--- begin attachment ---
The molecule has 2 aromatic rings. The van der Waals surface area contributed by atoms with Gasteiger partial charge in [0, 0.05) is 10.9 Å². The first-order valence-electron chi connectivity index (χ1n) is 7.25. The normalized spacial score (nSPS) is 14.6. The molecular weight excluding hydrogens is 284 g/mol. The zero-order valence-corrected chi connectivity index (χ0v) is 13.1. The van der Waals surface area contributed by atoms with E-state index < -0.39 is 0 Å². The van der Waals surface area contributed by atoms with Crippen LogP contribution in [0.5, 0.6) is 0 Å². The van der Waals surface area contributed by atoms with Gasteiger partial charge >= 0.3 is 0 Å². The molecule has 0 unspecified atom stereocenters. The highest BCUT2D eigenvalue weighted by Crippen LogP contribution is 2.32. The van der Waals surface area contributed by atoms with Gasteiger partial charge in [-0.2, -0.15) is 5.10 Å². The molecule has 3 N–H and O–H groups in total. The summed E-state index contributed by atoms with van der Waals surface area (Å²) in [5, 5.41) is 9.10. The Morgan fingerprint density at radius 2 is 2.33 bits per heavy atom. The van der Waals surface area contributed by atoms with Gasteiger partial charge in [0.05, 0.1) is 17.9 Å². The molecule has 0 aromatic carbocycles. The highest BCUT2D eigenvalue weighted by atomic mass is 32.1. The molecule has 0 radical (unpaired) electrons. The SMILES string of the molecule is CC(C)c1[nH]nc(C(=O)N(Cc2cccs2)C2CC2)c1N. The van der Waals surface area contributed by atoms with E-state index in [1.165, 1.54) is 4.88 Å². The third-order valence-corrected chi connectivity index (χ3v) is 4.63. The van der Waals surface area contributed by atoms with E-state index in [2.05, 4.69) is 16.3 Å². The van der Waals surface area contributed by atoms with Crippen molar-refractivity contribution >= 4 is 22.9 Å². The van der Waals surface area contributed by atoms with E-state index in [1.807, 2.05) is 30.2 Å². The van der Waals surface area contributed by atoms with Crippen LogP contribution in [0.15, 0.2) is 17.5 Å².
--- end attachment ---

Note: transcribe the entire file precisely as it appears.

The molecule has 2 aromatic rings. The van der Waals surface area contributed by atoms with Gasteiger partial charge in [0, 0.05) is 10.9 Å². The first-order valence-electron chi connectivity index (χ1n) is 7.25. The normalized spacial score (nSPS) is 14.6. The molecular weight excluding hydrogens is 284 g/mol. The zero-order valence-corrected chi connectivity index (χ0v) is 13.1. The van der Waals surface area contributed by atoms with E-state index < -0.39 is 0 Å². The van der Waals surface area contributed by atoms with Crippen LogP contribution in [0.5, 0.6) is 0 Å². The van der Waals surface area contributed by atoms with Gasteiger partial charge >= 0.3 is 0 Å². The molecule has 0 unspecified atom stereocenters. The highest BCUT2D eigenvalue weighted by Crippen LogP contribution is 2.32. The van der Waals surface area contributed by atoms with Gasteiger partial charge in [-0.2, -0.15) is 5.10 Å². The molecule has 3 N–H and O–H groups in total. The summed E-state index contributed by atoms with van der Waals surface area (Å²) in [5, 5.41) is 9.10. The Morgan fingerprint density at radius 2 is 2.33 bits per heavy atom. The van der Waals surface area contributed by atoms with Gasteiger partial charge in [0.05, 0.1) is 17.9 Å². The molecule has 0 aromatic carbocycles. The highest BCUT2D eigenvalue weighted by atomic mass is 32.1. The molecule has 0 radical (unpaired) electrons. The SMILES string of the molecule is CC(C)c1[nH]nc(C(=O)N(Cc2cccs2)C2CC2)c1N. The van der Waals surface area contributed by atoms with E-state index in [1.165, 1.54) is 4.88 Å². The third-order valence-corrected chi connectivity index (χ3v) is 4.63. The van der Waals surface area contributed by atoms with E-state index in [2.05, 4.69) is 16.3 Å². The van der Waals surface area contributed by atoms with Crippen molar-refractivity contribution >= 4 is 22.9 Å². The van der Waals surface area contributed by atoms with E-state index in [1.807, 2.05) is 30.2 Å². The van der Waals surface area contributed by atoms with Crippen LogP contribution in [0.15, 0.2) is 17.5 Å².